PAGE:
Just Lather, That's All

by Hernando Téllez

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What is the theme of the short story "Just Lather, That's All"?

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The theme of the short story "Just Lather, That's All" is a man's choice of his own moral identity. The barber decides over the length of the story what his values are and what type of man he is.

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The overriding theme of "Just Lather, That's All" is that man is ultimately responsible for his own actions. Although we might often think that we're nothing more than the plaything of irresistible forces beyond our control, in actual fact, we are very much the authors of our own destiny, exercising moral choices at every stage of our lives.

This point is perfectly illustrated by the character of the barber in the story. He may have found himself in a difficult situation, yet he still has the ability to determine his own future. He can cut Captain Torres's throat, which, though it would remove an evil, violent man from the world, would constitute a clear act of murder. Or, he can refrain from killing Torres, a decision he might come to regret in due course.

Either way, the choice is the barber's, and no one else's. Like everyone else in the world, he has to make his own moral choices; no one else can make them for him. When it comes to making such choices, we are effectively all alone in the world. And whatever choices we eventually make, we ultimately have to live with the consequences, as is the case with the barber.

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"Just Lather, That's All" presents an existentialist drama of the type explored at length in the plays of Henrik Ibsen compressed into a few pages. The barber has the chance to become a revolutionary hero by killing Captain Torres. He wrestles with his conscience over this opportunity, then decides not to take it. The Captain's final remark, though it provides a neat twist with which to end the story, does not alter any essential aspect of the barber's decision, though it does throw into sharp relief the two very different types of men with whom the story deals.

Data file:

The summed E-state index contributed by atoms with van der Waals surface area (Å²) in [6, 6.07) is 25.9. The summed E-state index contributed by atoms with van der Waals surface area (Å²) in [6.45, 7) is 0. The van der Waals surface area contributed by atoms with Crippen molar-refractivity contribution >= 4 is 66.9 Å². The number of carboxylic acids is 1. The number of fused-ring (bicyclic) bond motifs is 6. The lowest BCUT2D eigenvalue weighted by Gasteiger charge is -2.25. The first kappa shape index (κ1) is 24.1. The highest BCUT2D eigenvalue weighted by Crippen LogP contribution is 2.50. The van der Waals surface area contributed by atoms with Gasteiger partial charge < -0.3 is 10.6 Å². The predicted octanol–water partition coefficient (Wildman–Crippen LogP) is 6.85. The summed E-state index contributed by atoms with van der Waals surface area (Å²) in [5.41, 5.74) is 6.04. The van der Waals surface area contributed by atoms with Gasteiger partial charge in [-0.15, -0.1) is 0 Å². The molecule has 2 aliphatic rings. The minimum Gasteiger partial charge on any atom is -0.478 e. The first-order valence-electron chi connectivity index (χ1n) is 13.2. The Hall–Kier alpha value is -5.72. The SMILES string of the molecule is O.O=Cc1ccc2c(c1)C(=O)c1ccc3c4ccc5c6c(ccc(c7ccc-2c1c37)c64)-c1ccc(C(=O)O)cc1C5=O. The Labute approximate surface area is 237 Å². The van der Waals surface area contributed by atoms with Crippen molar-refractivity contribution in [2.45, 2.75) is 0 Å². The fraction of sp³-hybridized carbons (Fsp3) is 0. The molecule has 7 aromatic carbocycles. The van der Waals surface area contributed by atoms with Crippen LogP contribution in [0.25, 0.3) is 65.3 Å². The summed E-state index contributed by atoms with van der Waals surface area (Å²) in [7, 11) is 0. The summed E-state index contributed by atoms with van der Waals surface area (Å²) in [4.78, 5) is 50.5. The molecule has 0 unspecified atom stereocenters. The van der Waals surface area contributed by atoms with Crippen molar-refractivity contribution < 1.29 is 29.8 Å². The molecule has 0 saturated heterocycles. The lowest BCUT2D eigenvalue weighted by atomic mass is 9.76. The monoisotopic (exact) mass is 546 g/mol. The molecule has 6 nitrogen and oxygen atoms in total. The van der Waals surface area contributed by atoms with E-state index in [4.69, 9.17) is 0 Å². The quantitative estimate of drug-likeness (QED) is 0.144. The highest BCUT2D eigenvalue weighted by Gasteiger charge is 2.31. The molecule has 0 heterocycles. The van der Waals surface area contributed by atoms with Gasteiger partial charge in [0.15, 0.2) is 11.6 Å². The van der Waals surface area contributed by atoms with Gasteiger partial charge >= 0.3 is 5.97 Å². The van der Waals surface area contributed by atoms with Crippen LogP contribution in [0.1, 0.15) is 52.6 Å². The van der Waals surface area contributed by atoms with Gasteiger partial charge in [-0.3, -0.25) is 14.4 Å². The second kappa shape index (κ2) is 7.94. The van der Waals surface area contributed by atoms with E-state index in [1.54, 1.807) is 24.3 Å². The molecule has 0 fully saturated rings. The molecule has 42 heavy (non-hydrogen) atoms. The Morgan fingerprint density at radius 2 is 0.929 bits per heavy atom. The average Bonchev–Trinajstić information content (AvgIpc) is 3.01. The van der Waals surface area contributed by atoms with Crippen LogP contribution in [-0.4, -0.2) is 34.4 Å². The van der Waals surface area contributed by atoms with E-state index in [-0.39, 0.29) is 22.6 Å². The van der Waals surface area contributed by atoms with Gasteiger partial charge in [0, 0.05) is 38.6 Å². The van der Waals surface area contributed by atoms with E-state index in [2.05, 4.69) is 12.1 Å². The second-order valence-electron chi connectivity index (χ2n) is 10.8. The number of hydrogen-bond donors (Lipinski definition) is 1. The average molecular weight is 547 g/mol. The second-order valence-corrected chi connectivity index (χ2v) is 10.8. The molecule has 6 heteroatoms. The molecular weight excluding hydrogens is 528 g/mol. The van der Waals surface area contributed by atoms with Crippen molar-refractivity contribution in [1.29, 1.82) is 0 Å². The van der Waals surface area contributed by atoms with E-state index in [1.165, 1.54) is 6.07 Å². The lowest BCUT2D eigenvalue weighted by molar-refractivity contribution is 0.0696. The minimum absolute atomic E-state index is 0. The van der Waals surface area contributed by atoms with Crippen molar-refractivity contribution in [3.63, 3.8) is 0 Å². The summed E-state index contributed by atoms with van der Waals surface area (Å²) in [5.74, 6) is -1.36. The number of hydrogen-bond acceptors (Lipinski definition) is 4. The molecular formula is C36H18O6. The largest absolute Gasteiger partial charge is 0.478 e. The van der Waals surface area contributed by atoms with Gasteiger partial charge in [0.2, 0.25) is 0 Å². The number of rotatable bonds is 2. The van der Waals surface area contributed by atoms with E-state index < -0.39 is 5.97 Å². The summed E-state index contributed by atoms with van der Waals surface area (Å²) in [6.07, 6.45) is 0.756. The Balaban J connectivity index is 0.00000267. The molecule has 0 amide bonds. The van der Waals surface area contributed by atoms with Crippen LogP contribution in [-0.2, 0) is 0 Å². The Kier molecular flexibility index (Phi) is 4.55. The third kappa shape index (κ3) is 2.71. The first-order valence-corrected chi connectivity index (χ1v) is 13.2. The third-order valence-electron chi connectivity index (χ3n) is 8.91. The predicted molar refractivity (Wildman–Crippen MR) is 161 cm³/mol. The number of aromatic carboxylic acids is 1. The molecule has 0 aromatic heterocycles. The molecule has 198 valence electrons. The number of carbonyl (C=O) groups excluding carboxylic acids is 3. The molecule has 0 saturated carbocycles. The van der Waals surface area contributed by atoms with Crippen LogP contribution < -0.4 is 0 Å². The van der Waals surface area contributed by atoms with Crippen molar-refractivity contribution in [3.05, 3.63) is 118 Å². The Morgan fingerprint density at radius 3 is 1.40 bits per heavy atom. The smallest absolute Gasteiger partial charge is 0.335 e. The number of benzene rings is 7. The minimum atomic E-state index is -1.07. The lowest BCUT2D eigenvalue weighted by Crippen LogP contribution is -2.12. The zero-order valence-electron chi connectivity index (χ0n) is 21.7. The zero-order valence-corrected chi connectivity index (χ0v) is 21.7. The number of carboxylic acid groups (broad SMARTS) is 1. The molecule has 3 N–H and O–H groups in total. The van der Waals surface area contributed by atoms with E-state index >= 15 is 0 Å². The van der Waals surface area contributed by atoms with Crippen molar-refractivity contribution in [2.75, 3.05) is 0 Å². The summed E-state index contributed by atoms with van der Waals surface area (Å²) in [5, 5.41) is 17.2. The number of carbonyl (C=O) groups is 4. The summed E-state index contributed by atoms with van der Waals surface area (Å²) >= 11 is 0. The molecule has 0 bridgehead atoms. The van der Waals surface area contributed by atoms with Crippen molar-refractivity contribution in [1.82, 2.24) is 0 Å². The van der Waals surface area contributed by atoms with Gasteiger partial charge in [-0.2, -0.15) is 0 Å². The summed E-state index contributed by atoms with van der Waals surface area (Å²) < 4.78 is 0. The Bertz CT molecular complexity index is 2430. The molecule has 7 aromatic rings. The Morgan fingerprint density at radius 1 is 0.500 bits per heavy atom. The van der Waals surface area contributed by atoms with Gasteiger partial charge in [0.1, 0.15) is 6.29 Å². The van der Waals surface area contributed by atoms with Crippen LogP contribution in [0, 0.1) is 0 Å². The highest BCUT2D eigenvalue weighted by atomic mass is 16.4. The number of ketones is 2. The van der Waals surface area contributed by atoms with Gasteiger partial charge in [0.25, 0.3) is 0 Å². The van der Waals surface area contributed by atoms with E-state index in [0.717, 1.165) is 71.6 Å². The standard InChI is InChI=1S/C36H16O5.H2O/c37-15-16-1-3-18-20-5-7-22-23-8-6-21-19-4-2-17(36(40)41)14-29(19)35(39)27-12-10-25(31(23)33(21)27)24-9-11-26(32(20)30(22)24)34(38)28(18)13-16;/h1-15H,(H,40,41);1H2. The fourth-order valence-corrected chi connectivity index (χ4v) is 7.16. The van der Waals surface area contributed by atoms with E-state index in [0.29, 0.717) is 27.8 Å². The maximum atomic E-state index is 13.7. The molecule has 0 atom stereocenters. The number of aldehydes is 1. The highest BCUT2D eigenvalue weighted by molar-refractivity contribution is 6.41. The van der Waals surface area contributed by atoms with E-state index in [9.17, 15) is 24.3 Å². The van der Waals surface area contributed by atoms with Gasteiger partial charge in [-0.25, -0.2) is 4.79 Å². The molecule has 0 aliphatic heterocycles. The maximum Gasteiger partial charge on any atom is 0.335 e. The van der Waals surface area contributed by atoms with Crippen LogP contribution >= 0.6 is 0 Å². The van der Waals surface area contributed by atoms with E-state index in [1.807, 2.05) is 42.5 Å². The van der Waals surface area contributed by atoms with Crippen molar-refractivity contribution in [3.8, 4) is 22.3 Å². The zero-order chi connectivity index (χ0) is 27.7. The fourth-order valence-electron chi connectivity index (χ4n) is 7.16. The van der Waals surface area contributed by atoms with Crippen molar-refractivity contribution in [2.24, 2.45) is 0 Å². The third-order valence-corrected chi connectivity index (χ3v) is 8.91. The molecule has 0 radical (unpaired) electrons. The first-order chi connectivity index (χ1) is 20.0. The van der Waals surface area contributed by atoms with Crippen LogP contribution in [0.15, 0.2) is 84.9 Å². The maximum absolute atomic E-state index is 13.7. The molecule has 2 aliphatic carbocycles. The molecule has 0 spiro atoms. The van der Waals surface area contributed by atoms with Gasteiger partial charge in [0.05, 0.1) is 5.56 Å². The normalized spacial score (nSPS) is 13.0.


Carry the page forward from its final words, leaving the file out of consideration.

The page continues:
Captain Torres is a hero and a villain. The barber recognizes that to be a hero to one side is to be a villain to the other. He knows that if he slits Torres's throat while shaving him, he will be denounced as a coward by some, while others would praise him as "The avenger of us all. A name to remember."

In the end, he decides that he will not be a hero or a villain, but a simple barber, who did his work honestly when a man came to him for a shave. The theme of the story is the barber's struggle with his own identity and his final choice of the type of man he wants to be. Though he is not a hero of the revolution, the reader may find some heroism in the simple, honest values by which the barber chooses to define himself.

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One of the themes explored throughout Hernando Téllez's short story "Just Lather, That's All" concerns destiny. As the barber is shaving the captain's beard, he wrestles with the decision to slice his throat or continue shaving. The barber begins to think about his future if he were to kill Captain Torres and contemplates how he would have to flee to somewhere far away. The barber knows that he would be chased and viewed as a coward by his opponents. However, the revolutionaries would view him as a hero and avenger. His fate rests on his decision, and he comments,

"My destiny depends on the edge of this blade" (Téllez 3).